February 24, 2014
Although tube bending technology has evolved significnatly over the years, the process still boils down to four factors: the material, machine, tooling, and lubrication.
Editor’ Note: This article is based on the Tube Bending 101 FabCast, facilitated by the Fabricators & Manufacturers Association International (FMA) and presented by Danie Jacobs, president of i-Fab LLC.
Many call tube bending a black art, a mysterious process with unavoidable trial and error. But in reality, the basic principles have remained the same for decades. The technology used to bend tubular workpieces has evolved significantly, but all the mechanical magic can’t alter physics.
Regardless of whether you’re working with tube or pipe, and regardless of the bending process, making the perfect bend boils down to just four factors: the material, machine, tooling, and lubrication.
Bending starts with knowing the properties of the tube or pipe you’re working with. Pipe, usually used to transport fluid or air, is specified by its nominal pipe size (see Figure 1). But when you’re specifying a bending machine, the centerline radius, the outside diameter, and wall thickness are critical variables.
Also, every pipe schedule has a nominal wall thickness. There’s a tolerance, and the wall thickness can vary slightly. This variation should be accounted for, especially for bending processes using precise, tight-fitting tooling on small bend radii.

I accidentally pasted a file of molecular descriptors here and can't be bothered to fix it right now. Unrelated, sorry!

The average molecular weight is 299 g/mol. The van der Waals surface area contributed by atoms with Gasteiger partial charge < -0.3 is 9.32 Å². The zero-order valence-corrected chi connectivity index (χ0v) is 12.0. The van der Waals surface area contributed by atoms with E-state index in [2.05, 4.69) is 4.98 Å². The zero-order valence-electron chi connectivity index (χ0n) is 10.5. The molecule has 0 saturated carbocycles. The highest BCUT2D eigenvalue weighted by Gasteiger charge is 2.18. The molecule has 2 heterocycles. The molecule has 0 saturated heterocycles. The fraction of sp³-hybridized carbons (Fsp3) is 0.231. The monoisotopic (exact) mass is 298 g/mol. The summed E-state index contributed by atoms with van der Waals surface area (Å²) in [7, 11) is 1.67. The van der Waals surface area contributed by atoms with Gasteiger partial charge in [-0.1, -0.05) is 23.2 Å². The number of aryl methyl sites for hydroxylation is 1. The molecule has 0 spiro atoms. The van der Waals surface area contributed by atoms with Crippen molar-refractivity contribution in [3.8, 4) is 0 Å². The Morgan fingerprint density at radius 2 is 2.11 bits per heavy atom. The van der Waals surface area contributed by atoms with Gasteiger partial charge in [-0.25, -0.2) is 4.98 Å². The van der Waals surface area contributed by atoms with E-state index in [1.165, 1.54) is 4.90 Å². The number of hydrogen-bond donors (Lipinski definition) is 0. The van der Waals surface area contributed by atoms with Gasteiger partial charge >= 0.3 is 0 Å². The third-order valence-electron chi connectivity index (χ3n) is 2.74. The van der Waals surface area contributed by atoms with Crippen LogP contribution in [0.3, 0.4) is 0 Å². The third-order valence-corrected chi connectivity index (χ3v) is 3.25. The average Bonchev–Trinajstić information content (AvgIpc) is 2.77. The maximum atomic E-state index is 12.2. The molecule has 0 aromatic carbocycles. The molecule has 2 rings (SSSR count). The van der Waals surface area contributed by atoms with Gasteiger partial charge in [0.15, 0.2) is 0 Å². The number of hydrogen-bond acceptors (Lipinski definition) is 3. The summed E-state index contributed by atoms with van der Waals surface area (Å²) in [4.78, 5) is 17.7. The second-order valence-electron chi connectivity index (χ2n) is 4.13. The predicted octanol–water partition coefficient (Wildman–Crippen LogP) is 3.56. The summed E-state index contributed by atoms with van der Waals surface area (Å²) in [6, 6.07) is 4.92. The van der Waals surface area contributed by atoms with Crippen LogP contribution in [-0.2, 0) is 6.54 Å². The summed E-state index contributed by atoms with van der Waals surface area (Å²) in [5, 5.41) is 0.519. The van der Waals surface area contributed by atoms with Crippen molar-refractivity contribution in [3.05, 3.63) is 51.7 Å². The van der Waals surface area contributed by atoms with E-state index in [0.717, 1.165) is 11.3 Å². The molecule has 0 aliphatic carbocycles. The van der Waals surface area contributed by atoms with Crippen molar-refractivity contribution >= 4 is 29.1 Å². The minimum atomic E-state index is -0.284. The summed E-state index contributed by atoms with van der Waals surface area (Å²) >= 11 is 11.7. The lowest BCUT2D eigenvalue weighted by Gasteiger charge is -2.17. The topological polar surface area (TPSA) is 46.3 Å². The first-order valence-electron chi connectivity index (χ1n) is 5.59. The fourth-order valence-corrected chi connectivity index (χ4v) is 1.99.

Other bending variables include the inside bend radius (sometimes called the intrados); the outside bend radius (or extrados); and the centerline radius or the neutral line, where neither compression nor stretching occurs. The bend angle refers to the complementary angle of bend. So if a tube is bent to “45 degrees,” that’s 45 degrees complementary, or a 135-degree included bend angle (see Figure 2). The distance between bends (DBB) is just what it says. More specifically, it’s the distance between two tangent points, where a straight section begins to curve and the bend starts or finishes.
Like in press brake forming, tubes experience springback after bending, producing a bend that undergoes radial growth. Generally speaking, the harder the tube and the smaller the bend’s centerline radius, the greater the springback and resulting radial growth. Copper undergoes less radial growth than steel, which has less springback than stainless steel.
Although some are seamless, most tubes are produced with a longitudinal weld. In tube bending, the quality, size, and consistency of that weld seam matter. If the two edges of the joint don’t align perfectly, or if the weld bead is too large or inconsistent, these discontinuities will affect the tube’s roundness. That creates problems if you want to create the perfect bend.